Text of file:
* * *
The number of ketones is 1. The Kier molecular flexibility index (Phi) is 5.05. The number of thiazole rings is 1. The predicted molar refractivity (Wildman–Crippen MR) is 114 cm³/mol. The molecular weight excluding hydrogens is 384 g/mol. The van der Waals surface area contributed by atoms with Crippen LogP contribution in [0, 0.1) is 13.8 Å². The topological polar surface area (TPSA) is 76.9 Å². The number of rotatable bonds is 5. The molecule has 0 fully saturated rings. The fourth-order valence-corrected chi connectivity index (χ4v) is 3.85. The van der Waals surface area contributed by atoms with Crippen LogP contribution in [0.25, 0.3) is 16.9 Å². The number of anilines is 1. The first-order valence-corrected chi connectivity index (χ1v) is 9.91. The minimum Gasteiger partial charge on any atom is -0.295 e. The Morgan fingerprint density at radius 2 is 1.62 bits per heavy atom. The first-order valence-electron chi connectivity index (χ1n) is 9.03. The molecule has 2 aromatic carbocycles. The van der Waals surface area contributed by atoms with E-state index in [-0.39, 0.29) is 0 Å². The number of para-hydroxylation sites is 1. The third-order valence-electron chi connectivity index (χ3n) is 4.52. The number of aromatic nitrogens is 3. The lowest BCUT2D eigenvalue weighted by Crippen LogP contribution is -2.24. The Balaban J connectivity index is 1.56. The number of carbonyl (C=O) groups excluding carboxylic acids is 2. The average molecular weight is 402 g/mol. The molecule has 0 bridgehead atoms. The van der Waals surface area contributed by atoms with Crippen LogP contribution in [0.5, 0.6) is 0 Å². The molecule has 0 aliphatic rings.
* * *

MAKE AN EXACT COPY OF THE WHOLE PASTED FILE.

The number of ketones is 1. The Kier molecular flexibility index (Phi) is 5.05. The number of thiazole rings is 1. The predicted molar refractivity (Wildman–Crippen MR) is 114 cm³/mol. The molecular weight excluding hydrogens is 384 g/mol. The van der Waals surface area contributed by atoms with Crippen LogP contribution in [0, 0.1) is 13.8 Å². The topological polar surface area (TPSA) is 76.9 Å². The number of rotatable bonds is 5. The molecule has 0 fully saturated rings. The fourth-order valence-corrected chi connectivity index (χ4v) is 3.85. The van der Waals surface area contributed by atoms with Crippen LogP contribution in [0.25, 0.3) is 16.9 Å². The number of anilines is 1. The first-order valence-corrected chi connectivity index (χ1v) is 9.91. The minimum Gasteiger partial charge on any atom is -0.295 e. The Morgan fingerprint density at radius 2 is 1.62 bits per heavy atom. The first-order valence-electron chi connectivity index (χ1n) is 9.03. The molecule has 2 aromatic carbocycles. The van der Waals surface area contributed by atoms with E-state index in [-0.39, 0.29) is 0 Å². The number of para-hydroxylation sites is 1. The third-order valence-electron chi connectivity index (χ3n) is 4.52. The number of aromatic nitrogens is 3. The lowest BCUT2D eigenvalue weighted by Crippen LogP contribution is -2.24. The Balaban J connectivity index is 1.56. The number of carbonyl (C=O) groups excluding carboxylic acids is 2. The average molecular weight is 402 g/mol. The molecule has 0 bridgehead atoms. The van der Waals surface area contributed by atoms with Crippen LogP contribution in [0.5, 0.6) is 0 Å². The molecule has 0 aliphatic rings.